Take the 2-minute tour ×
Stack Overflow is a question and answer site for professional and enthusiast programmers. It's 100% free, no registration required.

What I mean is, let's say you do an async_wait on an asio timer and bind the update to a function that takes a reference to a type T. Let's say you created the T initially on the stack before passing it to async_wait. At the end of that async_wait, it calls async_wait itself, renewing the timer over and over. Does that stack allocated type T stay alive until the first time the timer doesn't renew itself, or after the first invocation of the function will the T go out of scope?

share|improve this question
    
Actual code please? :) –  vladr Mar 13 '10 at 3:09
    
Would be nice if you could explain better how you want to use async_wait(). Maybe by some code or meta code. You maybe need to do as in small_ducks answer and create the timer with new to pass it to other functions and get the effect you want. –  jpyllman Mar 14 '10 at 8:43

2 Answers 2

If you were to write a function in which you create a timer on the stack, then call async_wait, the timer would be destroyed at the end of the function call, and the callback immediately called with the proper error parameter.

You cannot pass the timer object to the callback using boost::bind, as the object is non copyable.

Nevertheless, you can manage your binder on the heap, passing a shared pointer on each call to async_wait. This could look like this:

void MyClass::addTimer(int milliseconds) // Initial timer creation call
{
  boost::shared_ptr<boost::asio::deadline_timer> t
    (new boost::asio::deadline_timer
     (m_io_service, 
      boost::posix_time::milliseconds(milliseconds)));
  // Timer object is being passed to the handler
  t->async_wait(boost::bind(&MyClass::handle_timer,
                            this,
                            t,
                            milliseconds));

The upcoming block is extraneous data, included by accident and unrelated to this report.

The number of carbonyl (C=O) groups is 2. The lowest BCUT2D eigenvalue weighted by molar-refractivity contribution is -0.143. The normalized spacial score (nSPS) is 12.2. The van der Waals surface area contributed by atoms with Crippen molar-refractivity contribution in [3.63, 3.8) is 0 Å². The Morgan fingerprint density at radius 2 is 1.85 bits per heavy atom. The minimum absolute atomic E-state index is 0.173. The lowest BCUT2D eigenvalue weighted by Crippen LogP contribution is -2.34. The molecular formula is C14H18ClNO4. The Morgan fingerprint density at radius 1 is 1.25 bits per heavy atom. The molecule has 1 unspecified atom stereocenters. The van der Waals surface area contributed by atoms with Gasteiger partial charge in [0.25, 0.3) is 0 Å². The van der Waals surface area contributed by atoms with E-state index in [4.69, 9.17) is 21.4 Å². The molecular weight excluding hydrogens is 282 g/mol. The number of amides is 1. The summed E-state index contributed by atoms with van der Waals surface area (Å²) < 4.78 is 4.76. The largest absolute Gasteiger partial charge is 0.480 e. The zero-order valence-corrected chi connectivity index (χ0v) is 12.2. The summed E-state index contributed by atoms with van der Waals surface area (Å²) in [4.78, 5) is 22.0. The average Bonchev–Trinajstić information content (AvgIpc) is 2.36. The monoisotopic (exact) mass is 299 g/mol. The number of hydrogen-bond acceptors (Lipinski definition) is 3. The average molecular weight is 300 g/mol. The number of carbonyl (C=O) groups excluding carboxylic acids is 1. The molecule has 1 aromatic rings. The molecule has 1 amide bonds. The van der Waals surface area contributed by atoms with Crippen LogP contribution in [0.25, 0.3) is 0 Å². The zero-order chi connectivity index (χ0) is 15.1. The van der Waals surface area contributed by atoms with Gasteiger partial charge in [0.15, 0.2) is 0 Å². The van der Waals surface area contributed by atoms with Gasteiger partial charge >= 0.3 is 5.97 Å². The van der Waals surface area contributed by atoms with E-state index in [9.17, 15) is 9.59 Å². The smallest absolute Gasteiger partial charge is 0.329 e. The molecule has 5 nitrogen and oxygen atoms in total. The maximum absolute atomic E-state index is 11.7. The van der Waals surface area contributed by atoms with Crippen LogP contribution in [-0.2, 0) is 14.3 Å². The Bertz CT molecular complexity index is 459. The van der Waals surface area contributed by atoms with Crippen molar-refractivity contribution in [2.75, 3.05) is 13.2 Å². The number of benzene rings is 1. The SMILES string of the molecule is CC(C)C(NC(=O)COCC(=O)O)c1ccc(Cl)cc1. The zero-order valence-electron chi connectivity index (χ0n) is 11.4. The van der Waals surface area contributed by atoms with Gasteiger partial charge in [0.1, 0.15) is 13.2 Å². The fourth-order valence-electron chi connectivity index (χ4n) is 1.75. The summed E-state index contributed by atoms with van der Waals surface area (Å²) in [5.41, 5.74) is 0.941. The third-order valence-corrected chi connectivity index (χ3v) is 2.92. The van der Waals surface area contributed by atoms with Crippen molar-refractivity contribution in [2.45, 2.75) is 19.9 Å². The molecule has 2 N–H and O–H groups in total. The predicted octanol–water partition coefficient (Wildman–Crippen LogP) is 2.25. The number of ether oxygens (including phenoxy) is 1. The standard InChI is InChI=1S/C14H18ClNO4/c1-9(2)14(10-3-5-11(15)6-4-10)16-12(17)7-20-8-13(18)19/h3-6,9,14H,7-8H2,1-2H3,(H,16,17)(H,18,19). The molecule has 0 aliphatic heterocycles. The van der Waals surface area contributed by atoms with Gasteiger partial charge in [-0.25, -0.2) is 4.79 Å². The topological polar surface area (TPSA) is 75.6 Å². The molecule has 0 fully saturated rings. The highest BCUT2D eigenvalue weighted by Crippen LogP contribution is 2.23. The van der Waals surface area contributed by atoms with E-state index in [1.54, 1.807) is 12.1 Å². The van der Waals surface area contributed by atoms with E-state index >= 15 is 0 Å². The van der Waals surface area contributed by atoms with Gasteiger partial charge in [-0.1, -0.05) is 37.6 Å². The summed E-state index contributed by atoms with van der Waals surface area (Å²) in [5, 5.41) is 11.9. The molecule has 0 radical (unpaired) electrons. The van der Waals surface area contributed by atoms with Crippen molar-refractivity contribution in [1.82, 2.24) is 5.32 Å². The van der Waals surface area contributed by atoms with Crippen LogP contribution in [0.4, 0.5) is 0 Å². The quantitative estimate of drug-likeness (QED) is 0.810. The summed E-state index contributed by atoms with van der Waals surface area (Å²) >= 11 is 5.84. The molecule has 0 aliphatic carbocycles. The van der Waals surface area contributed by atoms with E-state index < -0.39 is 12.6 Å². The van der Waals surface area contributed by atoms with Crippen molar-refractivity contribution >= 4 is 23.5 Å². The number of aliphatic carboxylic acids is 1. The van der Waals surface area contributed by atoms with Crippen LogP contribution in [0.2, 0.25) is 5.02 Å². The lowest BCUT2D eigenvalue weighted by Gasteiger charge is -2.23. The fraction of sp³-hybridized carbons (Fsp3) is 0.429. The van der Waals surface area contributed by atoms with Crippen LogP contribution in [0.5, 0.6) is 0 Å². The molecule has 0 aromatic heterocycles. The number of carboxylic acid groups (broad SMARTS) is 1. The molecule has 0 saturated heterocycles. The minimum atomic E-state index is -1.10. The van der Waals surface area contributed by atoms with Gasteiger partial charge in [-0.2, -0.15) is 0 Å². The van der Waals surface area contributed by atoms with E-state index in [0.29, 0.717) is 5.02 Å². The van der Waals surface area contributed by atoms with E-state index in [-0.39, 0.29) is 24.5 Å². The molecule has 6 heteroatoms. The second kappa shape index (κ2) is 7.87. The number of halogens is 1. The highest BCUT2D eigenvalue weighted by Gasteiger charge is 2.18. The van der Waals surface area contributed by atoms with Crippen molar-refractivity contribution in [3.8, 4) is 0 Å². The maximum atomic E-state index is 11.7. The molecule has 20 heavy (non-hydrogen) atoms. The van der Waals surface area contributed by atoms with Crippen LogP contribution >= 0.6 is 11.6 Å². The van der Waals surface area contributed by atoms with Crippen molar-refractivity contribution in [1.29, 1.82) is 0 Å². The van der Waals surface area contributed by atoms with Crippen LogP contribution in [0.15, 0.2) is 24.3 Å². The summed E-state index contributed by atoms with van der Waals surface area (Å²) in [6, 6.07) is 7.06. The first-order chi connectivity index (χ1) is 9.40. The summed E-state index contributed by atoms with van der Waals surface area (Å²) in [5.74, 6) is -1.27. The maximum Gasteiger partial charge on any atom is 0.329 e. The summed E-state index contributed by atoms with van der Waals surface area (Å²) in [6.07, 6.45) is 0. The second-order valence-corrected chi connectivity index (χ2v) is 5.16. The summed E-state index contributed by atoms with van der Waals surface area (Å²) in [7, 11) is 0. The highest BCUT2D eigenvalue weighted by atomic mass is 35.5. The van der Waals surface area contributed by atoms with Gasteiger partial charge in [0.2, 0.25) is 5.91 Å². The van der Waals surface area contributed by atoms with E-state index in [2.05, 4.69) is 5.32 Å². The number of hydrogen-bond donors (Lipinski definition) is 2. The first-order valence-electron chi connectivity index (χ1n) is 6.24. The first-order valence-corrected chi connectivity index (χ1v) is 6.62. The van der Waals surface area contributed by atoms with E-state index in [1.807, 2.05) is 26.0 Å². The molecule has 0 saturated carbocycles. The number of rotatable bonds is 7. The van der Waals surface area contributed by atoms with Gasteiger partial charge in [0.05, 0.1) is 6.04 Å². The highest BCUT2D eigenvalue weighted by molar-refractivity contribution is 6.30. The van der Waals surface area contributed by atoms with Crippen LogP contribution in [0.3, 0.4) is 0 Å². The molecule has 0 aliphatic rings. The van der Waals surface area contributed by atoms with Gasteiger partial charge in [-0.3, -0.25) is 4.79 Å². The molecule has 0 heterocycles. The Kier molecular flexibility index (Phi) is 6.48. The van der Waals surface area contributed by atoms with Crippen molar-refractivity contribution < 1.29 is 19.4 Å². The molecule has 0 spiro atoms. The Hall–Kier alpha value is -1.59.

}

void MyClass::handle_timer(boost::shared_ptr<boost::asio::deadline_timer> & t,
                               int milliseconds)
{
  // Push the expiry back using the same tick
  t->expires_at(t->expires_at() + boost::posix_time::milliseconds(milliseconds));
  t->async_wait(boost::bind(&MyClass::handle_timer,
                            this,
                            t,
                            milliseconds));
  onTimer(); // Do something useful
}
share|improve this answer

I have no experience with asio timers. But if you do

void somefunc( void )
{
  boost::asio::io_service io;

  boost::asio::deadline_timer t(io, boost::posix_time::seconds(5));
}

Then the timer is out of scope when it exit the function. So with this code no wait ever happen. If you add t.wait() to that code it will wait 5s and exit the function and the timer is out of scope.

void somefunc( void )
{
  boost::asio::io_service io;

  boost::asio::deadline_timer t(io, boost::posix_time::seconds(5));
  t.async_wait(somecallback);

  io.run();
}

In the second example the timer goes out of scope when function exit.

If you want to loop around the timer I guess you have to write like this.

void somefunc( void )
{
  boost::asio::io_service io;

  while( something )
  {
    boost::asio::deadline_timer t(io, boost::posix_time::seconds(5));
    t.async_wait(somecallback);

    io.run();
  }
}

That will keep the timer on the stack for one turn in the loop, and then it is re-created. If you put the timer outside the loop it will never go out of scope. But then you have to reset it some way ever turn in the loop. But I do not see any such function.

EDIT: In the example of async_wait(), the timer will be destroy, out of scope, directly without finish if you do not have the io.run() to make it wait. And I would guess that the desructor of deadline_timer() will do a cancel of the timer when it hit the destructor.

share|improve this answer

Your Answer

 
discard

By posting your answer, you agree to the privacy policy and terms of service.

Not the answer you're looking for? Browse other questions tagged or ask your own question.